Here are the weighted scores:

  • Open Nature: 63.4172
  • Oscar Mayer Selects: 62.8572
Judges’ Comment Cards
  • Open Nature: Nice color; looks like meat; nice sheen; firm texture
  • Oscar Mayer Selects: Nice color and sheen; good flavor, a bit too salty

So Open Nature is the winner of the Almost Organic Division! Stay turned for our next division contest: The Organic Division.

All Taste Offs

5 Steps To Burger Brilliance

Photo from 5 Steps to Burger Brilliance
Photo from 5 Steps to Burger Brilliance

The good folks at Weber have provided this excerpt from Weber’s Big Book of Burgers by Jamie Purviance titled “5 Steps To Burger Brilliance”. It contains great tips for making your best grilled burger this summer!

I’ve posted the text and photos on our companion discussion forum The Virtual Weber Bulletin Board. I hope you enjoy it!

Read “5 Steps To Burger Brilliance” 

Preheating The Grill

Grilling on a Weber Q 220 after proper preheating
Grilling on a Weber Q 220 after proper preheating

It’s important to preheat your gas grill thoroughly before cooking. Proper preheating has the following benefits:

  • Preheating burns off any residue left from the last time you grilled.
  • Foods tend to stick less to grates that have been preheated.
  • Foods tend to cook more quickly and evenly in a grill that’s been preheated.

Check the owner’s manual for your grill for the recommended preheating instructions and length of time. Although your grill may vary, many experts recommend 10-15 minutes of preheating before grilling.

Reusing A Weber Frame As A Grill Cart

TVWBB member Rich Dahl made a wonderful grill cart from an old Weber gas grill frame.

“I was looking around for some type of movable service cart for my cooking area and just didn’t find what I wanted, or the price was way out of line,” says Rich. “I was on Craigslist one day and ran across a Weber Silver B gasser for $20.00, pretty beat up, but being in dry Arizona, no rust at all. I bought it, and with a repaint and some surplus clear pine and some trim, I built my own.

“Total cost $34.00 including the Weber.”

Read the reactions to Rich’s project on The Virtual Weber Bulletin Board.

TVWGG Hot Dog Taste-Off: Big Brand Premium Division

Welcome to the TVWGG Hot Dog Taste-Off!

We’re continuing our taste-off of the best hot dogs for summer grilling. If this is your first visit to the taste off, make sure to read the first installment for details on how we’re selecting and judging the hot dogs.

Last week, Oscar Mayer beat Ballpark and Farmer John in the Big Brand Basic Division taste-off. This week, we up the ante by tasting upscale tube steaks from the most recognizable names in hot dogs.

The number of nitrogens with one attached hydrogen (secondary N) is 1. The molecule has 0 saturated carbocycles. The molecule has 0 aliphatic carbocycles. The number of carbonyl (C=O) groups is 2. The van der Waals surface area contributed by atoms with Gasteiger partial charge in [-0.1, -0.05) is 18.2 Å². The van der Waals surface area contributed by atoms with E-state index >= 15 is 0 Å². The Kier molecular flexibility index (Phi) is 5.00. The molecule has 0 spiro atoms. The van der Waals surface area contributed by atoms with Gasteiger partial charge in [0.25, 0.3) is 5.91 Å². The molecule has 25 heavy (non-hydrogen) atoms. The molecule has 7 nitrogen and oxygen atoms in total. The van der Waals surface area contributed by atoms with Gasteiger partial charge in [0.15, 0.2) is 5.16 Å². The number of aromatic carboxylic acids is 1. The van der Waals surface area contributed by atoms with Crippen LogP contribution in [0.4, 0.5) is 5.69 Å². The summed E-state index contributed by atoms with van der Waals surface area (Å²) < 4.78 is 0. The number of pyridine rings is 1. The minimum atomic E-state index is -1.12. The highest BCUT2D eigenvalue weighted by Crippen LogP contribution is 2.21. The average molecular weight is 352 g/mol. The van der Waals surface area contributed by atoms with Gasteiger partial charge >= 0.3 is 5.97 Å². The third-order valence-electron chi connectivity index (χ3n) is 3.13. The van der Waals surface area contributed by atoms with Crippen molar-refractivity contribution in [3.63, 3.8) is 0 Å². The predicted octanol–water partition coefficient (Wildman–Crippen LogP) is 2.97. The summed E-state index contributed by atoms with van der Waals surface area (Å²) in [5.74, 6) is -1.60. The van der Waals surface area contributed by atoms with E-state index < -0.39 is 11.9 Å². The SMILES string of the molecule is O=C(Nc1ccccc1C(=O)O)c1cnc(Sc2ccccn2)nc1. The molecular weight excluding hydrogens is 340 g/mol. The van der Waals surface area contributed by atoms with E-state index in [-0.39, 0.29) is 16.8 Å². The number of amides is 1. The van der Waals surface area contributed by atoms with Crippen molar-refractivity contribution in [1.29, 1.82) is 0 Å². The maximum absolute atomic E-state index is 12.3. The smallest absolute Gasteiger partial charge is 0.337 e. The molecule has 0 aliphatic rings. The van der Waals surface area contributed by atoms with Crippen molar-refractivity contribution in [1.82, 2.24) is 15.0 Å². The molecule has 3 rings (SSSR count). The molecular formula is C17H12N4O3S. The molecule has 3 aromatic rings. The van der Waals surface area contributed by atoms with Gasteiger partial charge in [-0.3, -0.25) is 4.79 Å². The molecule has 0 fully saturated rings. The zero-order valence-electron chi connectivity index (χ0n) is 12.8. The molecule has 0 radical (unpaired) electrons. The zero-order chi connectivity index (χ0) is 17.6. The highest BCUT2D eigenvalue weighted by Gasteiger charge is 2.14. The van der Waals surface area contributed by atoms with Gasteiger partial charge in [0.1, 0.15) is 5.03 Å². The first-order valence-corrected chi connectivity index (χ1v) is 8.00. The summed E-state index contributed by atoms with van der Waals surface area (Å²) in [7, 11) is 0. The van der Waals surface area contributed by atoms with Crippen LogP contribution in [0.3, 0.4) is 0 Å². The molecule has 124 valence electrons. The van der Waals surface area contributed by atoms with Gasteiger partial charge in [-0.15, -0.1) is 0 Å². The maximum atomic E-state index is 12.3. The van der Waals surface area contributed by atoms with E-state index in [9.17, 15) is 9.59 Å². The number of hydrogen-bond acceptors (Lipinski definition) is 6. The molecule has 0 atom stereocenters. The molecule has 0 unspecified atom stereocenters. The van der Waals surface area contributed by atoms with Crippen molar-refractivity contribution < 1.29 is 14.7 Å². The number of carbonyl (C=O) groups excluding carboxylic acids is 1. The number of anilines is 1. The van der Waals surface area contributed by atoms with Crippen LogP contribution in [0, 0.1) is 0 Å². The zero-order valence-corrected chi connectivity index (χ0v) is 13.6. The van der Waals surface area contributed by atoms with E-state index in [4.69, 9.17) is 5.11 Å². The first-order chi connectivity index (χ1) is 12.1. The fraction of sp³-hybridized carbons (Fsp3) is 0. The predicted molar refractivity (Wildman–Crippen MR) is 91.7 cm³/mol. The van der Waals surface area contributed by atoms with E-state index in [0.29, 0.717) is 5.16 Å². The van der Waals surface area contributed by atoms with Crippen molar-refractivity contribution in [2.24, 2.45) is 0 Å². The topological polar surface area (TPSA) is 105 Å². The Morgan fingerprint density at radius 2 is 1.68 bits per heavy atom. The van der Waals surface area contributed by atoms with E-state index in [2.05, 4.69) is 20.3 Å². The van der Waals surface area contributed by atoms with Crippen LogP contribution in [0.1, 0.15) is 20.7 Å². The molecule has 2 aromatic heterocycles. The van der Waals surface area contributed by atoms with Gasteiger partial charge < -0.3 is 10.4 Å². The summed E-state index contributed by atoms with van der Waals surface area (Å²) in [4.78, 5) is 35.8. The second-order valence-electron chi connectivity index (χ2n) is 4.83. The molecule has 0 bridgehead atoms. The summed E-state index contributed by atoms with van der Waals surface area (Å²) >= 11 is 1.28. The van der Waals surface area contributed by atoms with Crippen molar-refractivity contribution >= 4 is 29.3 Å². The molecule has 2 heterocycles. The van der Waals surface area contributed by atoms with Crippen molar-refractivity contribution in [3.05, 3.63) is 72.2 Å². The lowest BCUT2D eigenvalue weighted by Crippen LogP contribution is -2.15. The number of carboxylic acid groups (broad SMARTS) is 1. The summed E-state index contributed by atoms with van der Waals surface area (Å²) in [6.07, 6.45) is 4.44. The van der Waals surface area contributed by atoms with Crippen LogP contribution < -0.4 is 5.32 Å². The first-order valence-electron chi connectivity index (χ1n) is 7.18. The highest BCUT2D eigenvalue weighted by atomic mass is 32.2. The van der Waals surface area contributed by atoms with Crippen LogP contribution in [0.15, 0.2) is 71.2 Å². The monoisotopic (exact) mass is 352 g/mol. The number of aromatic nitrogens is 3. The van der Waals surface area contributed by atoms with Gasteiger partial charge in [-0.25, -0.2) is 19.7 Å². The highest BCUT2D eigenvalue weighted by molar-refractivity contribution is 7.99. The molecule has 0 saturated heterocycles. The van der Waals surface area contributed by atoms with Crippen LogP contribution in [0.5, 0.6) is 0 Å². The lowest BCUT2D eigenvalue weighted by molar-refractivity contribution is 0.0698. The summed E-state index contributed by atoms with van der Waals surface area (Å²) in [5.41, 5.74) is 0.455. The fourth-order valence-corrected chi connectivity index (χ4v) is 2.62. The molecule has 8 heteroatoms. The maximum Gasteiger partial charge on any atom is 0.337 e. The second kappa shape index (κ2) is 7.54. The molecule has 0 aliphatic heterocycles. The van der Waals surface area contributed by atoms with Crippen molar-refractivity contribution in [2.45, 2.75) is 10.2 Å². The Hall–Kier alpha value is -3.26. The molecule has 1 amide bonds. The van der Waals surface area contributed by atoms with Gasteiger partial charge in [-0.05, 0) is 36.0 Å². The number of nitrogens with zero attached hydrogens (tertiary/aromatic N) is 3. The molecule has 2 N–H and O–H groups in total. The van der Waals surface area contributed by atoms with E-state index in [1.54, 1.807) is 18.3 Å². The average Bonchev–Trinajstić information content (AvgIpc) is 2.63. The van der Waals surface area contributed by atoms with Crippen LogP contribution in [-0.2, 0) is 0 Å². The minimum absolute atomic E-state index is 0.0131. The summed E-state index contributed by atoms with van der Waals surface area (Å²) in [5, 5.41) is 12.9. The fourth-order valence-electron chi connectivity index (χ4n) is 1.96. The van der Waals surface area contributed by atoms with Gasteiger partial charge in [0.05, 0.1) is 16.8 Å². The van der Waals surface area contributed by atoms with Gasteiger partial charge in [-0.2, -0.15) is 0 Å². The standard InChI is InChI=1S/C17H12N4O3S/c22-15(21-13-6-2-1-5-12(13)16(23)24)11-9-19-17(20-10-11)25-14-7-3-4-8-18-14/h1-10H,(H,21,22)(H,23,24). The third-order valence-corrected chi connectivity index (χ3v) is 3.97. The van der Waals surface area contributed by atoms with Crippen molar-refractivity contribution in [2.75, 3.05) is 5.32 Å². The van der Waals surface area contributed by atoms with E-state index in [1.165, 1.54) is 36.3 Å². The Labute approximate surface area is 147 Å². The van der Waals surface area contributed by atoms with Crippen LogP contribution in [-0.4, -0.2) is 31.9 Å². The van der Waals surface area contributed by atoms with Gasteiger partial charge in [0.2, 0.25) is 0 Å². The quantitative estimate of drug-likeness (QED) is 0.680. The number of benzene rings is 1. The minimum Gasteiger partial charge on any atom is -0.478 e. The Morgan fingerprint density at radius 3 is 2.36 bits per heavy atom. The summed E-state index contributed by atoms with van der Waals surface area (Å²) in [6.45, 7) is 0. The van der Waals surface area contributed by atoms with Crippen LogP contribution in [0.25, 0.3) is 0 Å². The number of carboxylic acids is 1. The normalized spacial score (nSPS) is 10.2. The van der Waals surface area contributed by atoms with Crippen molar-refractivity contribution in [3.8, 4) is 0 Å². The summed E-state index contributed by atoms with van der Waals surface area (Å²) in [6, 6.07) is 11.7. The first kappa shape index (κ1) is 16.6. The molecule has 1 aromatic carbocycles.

The Big Brand Premium Division

This division includes what some would consider higher quality hot dogs from the biggest names in the business.

  • Ball Park Angus (Hillshire): $3.98
  • Hebrew National (ConAgra): $2.98
  • Nathan’s Famous Skinless (licensed to John Morrell/Smithfield): $2.98
  • Ball Park Deli Style (Hillshire): $3.99

We had hoped for an entire division dedicated to kosher hot dogs, but Hebrew National was the only big brand available in supermarkets in San Jose, California where the taste-off was held. That’s why HN has been placed in the Premium Division alongside these worthy competitors.

(Note that in these photos, the hot dogs are always shown in the order listed above.)

The Big Brand Premium Division - Front view
The Big Brand Premium Division – Front view
The Big Brand Premium Division - Rear view
The Big Brand Premium Division – Rear view
The Big Brand Premium Division - Without packaging
The Big Brand Premium Division – Without packaging

Judges Make Exception For Hebrew National

The Hebrew National hot dogs shown here are 50% larger than the competition, weighing-in at 3 ounces each. The taste-off rules require a standard length hot dog weighing about 2 ounces each. Hebrew National makes a 1.72 ounce hot dog, but it’s not readily available in San Jose, California where the taste-off was held. In order to include HN in the competition, the judges made an exception to the rule to allow this larger hot dog.

Grilling the hot dogs
Grilling the hot dogs

The hot dogs were grilled together and served to the judges.

Once the hot dogs were grilled but not overly cooked, they were brought indoors and immediately judged on appearance, then sampled and judged on taste and tenderness/texture.

Hot dogs ready for judging
Hot dogs ready for judging

The Results

Ball Park Deli Style sliced up Nathan’s Famous by 2.9 points, gored Ball Park Angus by 4 points, and made Hebrew National say “Oy Vey!” by 5.2 points.

Here are the weighted scores:

  • Ball Park Angus: 61.68
  • Hebrew National: 60.5828
  • Nathan’s Famous Skinless: 62.88
  • Ball Park Deli Style: 65.7372
Judges’ Comment Cards
  • Ball Park Angus: Good color; salty; mushy
  • Hebrew National: Looked bland, tasted bland; good texture
  • Nathan’s Famous Skinless: Not the best color; good balance of salt and spices; good texture
  • Ball Park Deli Style: Nice color/sheen; excellent spicy flavor; good texture

So Ball Park Deli Style is the winner of the Big Brand Premium Division! Stay tuned for our next division contest: The Almost Organic Division.

All Taste-Offs